Warzone director says cheaters are 'ruining some of the best work that I’ve done in my life'

(Image credit: Activision)

Cheating in multiplayer videogames is a fact of life. Developers do what they can, but there's always a portion of a game's audience that would rather dick around than play on a level field. It sucks, frankly, and not just for players, but for developers as well. In a recent interview with VGC, Raven Software associate creative director Amos Hodge expressed some serious frustration with Call of Duty: Warzone players who "ruin the game" for everyone else.

"No one hates the cheaters more than we do," Hodge said. "We make this content for the players and while you’re upset that it ruined your game, I’m upset that it’s ruining some of the best work that I’ve done in my life."

"I made this content for players and I know that everyone around the team feels that way. We put our hearts into this content, we have 100 million players, it’s been out a year, this is a huge stage and some of the best work we’ve ever done, and to have cheaters come in and ruin the game bothers us more than anyone."

Hodge said Raven and co-developer Infinity Ward "ban a ton of people," and that its security team is "continually going to make updates" to stay on top of the problem. And so it has: Developers dropped the hammer on 60,000 cheaters in a February ban wave and 30,000 more in March, and earlier this month Activision announced that it's banned more than 475,000 cheaters in total since Warzone went live.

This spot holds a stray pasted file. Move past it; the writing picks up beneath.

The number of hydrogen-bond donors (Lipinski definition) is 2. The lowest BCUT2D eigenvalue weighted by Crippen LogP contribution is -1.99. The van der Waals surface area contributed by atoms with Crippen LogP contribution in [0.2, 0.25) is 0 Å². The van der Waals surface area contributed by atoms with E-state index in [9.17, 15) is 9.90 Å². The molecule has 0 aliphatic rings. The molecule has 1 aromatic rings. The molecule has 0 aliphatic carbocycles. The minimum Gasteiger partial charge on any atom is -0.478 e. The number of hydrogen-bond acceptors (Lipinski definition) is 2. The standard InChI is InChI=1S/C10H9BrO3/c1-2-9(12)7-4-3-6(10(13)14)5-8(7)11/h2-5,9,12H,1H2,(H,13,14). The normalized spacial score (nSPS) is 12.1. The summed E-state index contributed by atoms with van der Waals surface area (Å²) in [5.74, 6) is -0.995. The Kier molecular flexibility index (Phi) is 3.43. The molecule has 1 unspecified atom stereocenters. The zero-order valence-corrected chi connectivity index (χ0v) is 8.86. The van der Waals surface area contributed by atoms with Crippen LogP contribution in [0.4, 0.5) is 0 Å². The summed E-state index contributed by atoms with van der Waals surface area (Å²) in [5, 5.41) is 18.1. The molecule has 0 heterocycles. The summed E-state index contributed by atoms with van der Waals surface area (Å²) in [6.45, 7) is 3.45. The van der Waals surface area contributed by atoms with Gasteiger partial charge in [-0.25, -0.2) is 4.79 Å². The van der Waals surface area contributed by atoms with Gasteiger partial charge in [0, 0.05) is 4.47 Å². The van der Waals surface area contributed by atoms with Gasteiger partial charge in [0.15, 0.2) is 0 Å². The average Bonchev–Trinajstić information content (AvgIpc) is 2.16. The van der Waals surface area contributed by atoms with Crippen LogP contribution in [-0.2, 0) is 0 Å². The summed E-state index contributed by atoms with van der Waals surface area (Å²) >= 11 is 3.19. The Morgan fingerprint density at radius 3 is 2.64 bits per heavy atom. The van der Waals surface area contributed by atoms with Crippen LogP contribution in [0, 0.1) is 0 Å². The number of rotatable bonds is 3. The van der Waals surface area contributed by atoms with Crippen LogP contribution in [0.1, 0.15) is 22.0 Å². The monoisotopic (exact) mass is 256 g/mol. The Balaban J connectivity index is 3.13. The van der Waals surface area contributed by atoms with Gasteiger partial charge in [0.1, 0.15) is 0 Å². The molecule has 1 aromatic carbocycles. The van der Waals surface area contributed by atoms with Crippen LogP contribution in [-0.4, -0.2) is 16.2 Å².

But those numbers also speak to the scale of the problem. There are a lot of people who want to cheat, and as we said in our most recent report on Warzone bans, unless Activision cracks down hard on cheat developers and distributors, or implements an effective, CS:GO-style detection tool, it's not likely going to make meaningful headway against them.

If you're a Warzone player and think you might be suffering the effects of unfair play, be sure to check out our guide for spotting cheaters and hacks.

Andy Chalk

Andy has been gaming on PCs from the very beginning, starting as a youngster with text adventures and primitive action games on a cassette-based TRS80. From there he graduated to the glory days of Sierra Online adventures and Microprose sims, ran a local BBS, learned how to build PCs, and developed a longstanding love of RPGs, immersive sims, and shooters. He began writing videogame news in 2007 for The Escapist and somehow managed to avoid getting fired until 2014, when he joined the storied ranks of PC Gamer. He covers all aspects of the industry, from new game announcements and patch notes to legal disputes, Twitch beefs, esports, and Henry Cavill. Lots of Henry Cavill.